4. I have considered this argument, and do not agree with the learned Counsel. From the judgment of the learned Sessions Judge, I find that similar objections were also raised by the counsel for the petitioner before him, and he conceded that the case should not be remanded for trial on this ground. The counsel there requested the court to dispose of the appeal and pass sentence as provided under Section 77 of the Act. So, before the learned Sessions Judge, this point was conceded by the learned connsel for the petitioner. On this confession, the learned Sessions Judge passed the sentence under Section 77 of the Act. I have given my thoughful consideration to this argument. Section 41 of the Act empowers the State Government to make rules to regulate the transit of forest produce. The Rules of 1957 have been framed under Section 41 of the Act, which becomes clear from a bare reading of the rules. Sub-rules (i),(ii) & (iii) of Rule 9 read as under:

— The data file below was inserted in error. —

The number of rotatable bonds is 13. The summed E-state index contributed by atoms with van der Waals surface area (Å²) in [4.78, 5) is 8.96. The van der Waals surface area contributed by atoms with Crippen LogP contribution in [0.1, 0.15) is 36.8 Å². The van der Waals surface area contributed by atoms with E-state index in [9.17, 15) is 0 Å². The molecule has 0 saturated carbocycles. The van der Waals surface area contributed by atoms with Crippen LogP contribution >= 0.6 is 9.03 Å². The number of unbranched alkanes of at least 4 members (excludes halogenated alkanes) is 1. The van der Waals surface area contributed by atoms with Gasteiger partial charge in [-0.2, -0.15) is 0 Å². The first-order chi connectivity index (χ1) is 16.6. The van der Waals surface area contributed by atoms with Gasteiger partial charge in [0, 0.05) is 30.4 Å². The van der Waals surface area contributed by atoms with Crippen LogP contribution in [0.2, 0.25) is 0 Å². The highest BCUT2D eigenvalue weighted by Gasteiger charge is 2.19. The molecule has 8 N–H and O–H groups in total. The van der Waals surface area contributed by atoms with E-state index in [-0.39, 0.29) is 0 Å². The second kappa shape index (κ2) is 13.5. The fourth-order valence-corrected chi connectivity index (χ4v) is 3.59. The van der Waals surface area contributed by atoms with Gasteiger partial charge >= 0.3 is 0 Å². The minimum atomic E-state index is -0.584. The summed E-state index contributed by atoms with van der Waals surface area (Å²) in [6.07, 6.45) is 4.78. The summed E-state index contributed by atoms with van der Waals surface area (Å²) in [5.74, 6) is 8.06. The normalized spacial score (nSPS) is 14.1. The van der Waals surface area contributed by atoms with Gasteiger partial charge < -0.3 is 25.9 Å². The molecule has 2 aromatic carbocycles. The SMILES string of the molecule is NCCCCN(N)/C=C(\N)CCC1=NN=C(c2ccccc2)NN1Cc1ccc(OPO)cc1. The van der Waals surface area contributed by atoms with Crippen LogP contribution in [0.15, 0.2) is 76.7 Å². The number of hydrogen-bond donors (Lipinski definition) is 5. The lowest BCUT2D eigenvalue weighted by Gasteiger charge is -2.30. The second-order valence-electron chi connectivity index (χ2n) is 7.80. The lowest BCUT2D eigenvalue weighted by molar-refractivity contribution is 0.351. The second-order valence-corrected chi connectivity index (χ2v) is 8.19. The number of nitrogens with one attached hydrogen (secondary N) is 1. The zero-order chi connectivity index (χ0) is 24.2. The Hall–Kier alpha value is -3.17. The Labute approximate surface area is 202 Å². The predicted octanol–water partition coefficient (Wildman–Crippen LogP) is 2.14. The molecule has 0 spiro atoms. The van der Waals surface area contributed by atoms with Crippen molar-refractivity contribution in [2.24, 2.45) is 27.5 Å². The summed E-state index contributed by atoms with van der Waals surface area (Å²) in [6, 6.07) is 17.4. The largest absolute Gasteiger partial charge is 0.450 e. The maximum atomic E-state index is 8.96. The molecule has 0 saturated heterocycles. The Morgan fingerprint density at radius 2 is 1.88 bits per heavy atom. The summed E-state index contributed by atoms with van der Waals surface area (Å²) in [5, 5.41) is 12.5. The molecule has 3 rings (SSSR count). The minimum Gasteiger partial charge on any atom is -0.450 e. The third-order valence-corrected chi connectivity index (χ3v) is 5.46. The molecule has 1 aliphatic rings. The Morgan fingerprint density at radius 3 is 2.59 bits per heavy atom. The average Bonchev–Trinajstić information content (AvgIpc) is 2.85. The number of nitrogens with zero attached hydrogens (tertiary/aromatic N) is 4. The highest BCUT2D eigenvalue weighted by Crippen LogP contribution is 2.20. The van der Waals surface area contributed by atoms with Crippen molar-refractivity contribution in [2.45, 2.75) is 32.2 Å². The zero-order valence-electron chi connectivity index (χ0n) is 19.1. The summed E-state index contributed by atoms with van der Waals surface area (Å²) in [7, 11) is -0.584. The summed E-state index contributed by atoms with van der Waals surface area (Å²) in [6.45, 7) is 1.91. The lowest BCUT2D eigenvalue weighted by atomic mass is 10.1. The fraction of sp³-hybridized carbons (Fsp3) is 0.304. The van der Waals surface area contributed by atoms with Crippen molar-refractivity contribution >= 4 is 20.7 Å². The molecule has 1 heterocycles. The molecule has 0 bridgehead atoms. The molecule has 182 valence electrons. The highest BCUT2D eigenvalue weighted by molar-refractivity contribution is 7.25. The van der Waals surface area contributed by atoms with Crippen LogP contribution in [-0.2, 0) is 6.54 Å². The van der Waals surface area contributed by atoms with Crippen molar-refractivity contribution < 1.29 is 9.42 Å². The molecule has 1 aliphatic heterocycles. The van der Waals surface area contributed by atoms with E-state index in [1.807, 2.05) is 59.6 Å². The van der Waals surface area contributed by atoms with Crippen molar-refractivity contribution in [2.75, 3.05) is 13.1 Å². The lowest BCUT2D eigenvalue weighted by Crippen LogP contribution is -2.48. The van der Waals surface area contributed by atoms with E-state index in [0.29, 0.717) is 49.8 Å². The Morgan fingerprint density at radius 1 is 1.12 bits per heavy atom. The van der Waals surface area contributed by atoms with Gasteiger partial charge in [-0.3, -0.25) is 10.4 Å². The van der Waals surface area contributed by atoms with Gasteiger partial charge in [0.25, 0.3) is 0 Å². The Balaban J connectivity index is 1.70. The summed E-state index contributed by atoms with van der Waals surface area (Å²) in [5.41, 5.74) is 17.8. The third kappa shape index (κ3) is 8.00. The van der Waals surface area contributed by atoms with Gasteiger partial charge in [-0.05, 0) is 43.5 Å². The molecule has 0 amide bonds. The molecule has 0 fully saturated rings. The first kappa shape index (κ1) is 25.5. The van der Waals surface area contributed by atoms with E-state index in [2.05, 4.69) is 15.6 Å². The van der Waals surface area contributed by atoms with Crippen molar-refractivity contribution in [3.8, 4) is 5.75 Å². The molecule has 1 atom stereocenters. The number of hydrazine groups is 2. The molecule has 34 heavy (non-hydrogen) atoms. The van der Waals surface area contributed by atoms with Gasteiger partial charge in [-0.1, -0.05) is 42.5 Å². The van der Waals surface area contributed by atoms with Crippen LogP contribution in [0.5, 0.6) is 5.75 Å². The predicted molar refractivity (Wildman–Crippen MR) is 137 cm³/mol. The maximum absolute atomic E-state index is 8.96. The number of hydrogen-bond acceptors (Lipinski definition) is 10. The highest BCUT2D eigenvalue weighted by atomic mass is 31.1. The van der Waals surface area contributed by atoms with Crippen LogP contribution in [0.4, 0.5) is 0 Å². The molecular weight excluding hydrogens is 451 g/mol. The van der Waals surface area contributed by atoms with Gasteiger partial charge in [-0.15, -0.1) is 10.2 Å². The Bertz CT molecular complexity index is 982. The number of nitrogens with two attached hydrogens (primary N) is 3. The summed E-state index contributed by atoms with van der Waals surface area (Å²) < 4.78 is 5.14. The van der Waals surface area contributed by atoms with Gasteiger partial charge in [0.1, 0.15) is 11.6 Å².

(i) The Conservator of Forest may establish such places as he thinks fit as depots to which the forests produce shall be taken.--

(a) for examination prior to the grant of a pass, or

(b) for determining the amount of money if any, payable to Government, and for the payment of any money so found to be due, or

(c) in order that any mark required by law or these rules is to be fixed thereto may be so fixed.

(ii) The Conservator of Forests shall make known from time to time by notification in official Gazette, and locally in such manner as he deems fit the names and situation of each depot in his Circle.

(iii) Each depot shall be in charge of an officer appointed by or under the orders of the Conservator of forests without whose permission no forest produce shall be throught into or removed from the depot.